Supreme Court Once Again Votes to Uphold the Affordable Care Act


Supporters of the Affordable Care Act hold up signs as the opinion for health care is reported outside of the Supreme Court in Washington. (AP Photo/Jacquelyn Martin)

June 25, 2015

By a 6-3 vote, the Supreme Court on Thursday rejected the latest challenge to the Affordable Care Act, President Barack Obama’s signature health care law, a ruling that will allow the government to continue providing nationwide tax subsidies to the 8.7 million people currently receiving them to pay for their insurance.

The decision in the case, King v Burwell, represents a landmark affirmation for the president’s most significant domestic policy achievement. A ruling for the challengers would have threatened to unravel a central element of the law: language that provides for subsidies in the roughly three dozen states that have declined to establish a marketplace for the uninsured to shop for individual health plans.

In states that have not set up a marketplace, uninsured Americans are able to purchase plans and receive tax credits through exchanges operated by the federal government. But challengers in the case seized on six words in the law that they argued only allow for subsidies for people purchasing insurance on “an exchange established by the state.” Had they won, federal tax credits in states without their own exchanges would have been unconstitutional. Without those credits, the law would become unsustainable.

But in their second major decision upholding the law — commonly known as Obamacare — justices on the High Court rejected that argument. In his majority opinion, Chief Justice John Roberts wrote, “Congress passed the Affordable Care Act to improve health insurance markets, not to destroy them.”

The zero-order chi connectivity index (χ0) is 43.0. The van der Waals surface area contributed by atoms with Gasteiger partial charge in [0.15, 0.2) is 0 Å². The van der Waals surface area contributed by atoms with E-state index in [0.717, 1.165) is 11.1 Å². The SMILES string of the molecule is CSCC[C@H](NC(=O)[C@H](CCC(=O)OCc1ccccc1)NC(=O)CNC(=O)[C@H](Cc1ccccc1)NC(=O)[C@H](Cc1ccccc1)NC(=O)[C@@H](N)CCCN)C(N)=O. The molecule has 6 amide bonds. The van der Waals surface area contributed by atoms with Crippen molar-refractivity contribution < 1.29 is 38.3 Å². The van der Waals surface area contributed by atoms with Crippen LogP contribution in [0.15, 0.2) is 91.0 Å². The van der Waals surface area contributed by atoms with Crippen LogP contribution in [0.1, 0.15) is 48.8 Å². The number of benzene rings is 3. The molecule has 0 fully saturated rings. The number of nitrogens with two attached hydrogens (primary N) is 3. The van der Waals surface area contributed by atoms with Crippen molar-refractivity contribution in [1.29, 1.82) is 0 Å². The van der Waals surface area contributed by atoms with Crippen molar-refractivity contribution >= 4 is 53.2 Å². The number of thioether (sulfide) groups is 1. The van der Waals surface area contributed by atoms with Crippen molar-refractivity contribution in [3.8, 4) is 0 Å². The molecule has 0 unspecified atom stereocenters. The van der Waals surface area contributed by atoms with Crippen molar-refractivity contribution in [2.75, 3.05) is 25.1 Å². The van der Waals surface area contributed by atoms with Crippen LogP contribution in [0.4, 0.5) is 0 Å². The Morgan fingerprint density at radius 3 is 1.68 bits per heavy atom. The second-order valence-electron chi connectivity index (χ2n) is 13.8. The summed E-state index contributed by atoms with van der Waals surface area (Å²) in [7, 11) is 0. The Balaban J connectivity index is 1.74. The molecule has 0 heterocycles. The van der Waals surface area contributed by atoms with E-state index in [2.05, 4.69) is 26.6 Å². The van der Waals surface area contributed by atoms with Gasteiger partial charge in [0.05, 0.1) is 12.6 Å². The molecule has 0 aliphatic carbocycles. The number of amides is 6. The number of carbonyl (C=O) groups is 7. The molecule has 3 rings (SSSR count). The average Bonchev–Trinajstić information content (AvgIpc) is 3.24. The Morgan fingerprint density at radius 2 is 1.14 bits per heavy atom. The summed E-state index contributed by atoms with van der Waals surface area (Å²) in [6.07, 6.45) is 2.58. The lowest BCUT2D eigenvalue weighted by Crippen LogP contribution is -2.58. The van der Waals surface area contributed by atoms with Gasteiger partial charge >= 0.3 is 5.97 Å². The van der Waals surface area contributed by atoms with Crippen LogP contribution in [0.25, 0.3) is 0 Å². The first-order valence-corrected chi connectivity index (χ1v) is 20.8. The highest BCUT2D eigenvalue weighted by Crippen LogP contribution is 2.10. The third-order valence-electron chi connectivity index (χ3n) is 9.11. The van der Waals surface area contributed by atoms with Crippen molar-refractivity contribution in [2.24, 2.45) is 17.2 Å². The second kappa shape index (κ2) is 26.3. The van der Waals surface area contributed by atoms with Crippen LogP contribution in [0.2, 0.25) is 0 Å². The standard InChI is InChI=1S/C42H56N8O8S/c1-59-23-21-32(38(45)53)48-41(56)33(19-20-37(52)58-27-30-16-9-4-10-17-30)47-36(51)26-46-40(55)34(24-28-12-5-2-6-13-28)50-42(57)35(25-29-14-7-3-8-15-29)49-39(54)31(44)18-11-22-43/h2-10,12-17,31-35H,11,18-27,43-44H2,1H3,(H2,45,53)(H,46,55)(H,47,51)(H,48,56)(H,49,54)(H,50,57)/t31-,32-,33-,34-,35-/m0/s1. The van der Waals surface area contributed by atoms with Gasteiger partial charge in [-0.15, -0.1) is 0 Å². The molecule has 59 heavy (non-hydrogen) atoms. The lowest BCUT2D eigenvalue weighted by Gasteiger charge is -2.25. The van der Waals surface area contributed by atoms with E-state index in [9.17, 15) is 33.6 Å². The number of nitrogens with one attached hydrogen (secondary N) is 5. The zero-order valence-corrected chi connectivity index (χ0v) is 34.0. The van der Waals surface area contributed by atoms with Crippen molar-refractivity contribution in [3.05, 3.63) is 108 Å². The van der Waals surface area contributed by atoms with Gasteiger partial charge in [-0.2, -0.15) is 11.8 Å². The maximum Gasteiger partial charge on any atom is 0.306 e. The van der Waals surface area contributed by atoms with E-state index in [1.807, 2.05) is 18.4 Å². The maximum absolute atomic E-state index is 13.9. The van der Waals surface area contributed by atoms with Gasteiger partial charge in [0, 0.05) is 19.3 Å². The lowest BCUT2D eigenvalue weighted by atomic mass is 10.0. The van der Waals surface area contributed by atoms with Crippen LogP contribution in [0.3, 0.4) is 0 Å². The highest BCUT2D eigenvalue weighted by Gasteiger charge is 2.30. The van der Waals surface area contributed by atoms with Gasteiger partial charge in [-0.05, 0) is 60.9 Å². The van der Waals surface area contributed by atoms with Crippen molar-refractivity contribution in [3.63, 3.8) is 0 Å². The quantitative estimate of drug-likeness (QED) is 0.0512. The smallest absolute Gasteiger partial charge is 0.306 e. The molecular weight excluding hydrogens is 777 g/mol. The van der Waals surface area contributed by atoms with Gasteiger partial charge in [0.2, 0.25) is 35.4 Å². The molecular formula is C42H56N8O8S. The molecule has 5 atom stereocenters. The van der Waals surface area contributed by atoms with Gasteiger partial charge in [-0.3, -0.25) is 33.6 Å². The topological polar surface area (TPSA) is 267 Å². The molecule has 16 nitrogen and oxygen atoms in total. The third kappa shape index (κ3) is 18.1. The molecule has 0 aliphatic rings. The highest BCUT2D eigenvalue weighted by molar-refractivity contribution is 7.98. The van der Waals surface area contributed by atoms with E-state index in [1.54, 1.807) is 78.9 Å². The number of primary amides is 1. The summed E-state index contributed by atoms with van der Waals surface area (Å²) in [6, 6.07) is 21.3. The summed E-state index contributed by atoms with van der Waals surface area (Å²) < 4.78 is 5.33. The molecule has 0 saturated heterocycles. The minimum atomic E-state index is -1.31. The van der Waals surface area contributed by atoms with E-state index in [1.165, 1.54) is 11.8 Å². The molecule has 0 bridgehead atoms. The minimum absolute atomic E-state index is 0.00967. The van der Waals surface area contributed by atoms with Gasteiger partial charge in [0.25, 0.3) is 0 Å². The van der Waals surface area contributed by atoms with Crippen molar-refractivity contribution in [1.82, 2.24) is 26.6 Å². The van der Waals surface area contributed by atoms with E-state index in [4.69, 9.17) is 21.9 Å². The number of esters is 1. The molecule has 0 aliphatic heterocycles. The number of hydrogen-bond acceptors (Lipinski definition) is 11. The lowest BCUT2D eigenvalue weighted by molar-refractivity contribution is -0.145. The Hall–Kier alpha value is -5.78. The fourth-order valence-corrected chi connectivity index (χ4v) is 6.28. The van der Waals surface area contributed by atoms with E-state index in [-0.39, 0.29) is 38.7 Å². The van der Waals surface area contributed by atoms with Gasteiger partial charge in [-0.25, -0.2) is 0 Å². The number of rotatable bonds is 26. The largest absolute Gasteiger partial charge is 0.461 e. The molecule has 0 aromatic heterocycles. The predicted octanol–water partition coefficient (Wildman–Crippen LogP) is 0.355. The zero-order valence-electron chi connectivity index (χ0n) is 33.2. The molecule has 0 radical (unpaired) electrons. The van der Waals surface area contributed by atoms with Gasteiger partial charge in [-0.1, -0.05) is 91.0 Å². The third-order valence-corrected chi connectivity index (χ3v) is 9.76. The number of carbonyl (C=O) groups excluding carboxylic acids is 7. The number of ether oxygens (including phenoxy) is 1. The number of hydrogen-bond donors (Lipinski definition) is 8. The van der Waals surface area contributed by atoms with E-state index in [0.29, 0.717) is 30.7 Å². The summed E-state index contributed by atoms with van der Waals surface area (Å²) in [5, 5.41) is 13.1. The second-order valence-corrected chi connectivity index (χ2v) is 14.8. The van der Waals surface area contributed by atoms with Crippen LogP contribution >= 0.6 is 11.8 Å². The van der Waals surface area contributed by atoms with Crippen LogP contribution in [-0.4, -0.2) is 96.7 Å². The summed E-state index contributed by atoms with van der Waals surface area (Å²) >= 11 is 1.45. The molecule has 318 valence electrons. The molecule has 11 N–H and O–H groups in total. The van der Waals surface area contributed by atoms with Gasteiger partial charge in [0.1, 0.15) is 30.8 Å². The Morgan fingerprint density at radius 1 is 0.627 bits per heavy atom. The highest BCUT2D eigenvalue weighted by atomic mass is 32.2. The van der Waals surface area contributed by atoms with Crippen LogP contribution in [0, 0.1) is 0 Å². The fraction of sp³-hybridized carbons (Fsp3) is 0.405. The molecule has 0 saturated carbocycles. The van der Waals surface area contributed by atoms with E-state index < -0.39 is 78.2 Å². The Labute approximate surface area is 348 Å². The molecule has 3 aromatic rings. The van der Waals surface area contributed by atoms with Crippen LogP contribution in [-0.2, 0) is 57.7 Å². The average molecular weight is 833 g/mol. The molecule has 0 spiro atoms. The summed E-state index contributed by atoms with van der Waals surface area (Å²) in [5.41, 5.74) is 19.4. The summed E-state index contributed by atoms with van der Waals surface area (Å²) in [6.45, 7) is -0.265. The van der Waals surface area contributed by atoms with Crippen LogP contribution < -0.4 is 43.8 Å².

The case was only the latest in a long line of challenges — both legal and politically ideological — to the Affordable Care Act, since it was first argued in Congress and then signed into law by the president. In the 2010 FRONTLINE film Obama’s Deal, we looked at the contentious debate in Washington around Obamacare, how it came to be passed and some of the arguments that would lay the groundwork for the Supreme Court challenges to the case. You can watch the full film here:

Jason M. Breslow

Jason M. Breslow, Digital Editor



In order to foster a civil and literate discussion that respects all participants, FRONTLINE has the following guidelines for commentary. By submitting comments here, you are consenting to these rules:

Readers' comments that include profanity, obscenity, personal attacks, harassment, or are defamatory, sexist, racist, violate a third party's right to privacy, or are otherwise inappropriate, will be removed. Entries that are unsigned or are "signed" by someone other than the actual author will be removed. We reserve the right to not post comments that are more than 400 words. We will take steps to block users who repeatedly violate our commenting rules, terms of use, or privacy policies. You are fully responsible for your comments.

blog comments powered by Disqus

More Stories

Wisconsin Recount Targets 2 Democratic Strongholds, Home to Black and Hispanic Voters
Unlike other places, where the Trump campaign has pursued statewide recounts, the Wisconsin request was limited to Dane and Milwaukee Counties, where Biden held solid leads.
November 25, 2020
7 New Documentaries to Watch over Thanksgiving Break in 2020
Plus, one new podcast to listen to.
November 25, 2020
‘I'm Not A Monster’: Who's Who from the Podcast
Meet the key players in 'I Am Not A Monster,' a special podcast series on how an American mother ended up in the heart of ISIS' self-declared caliphate.
November 24, 2020
On Night of Ginsburg’s Death, McConnell Pushed Trump to Nominate Amy Coney Barrett
An excerpt from FRONTLINE’s ‘Supreme Revenge: Battle for the Court’ goes inside Sen. McConnell’s swift maneuvering to achieve a 6-3 conservative majority.
November 24, 2020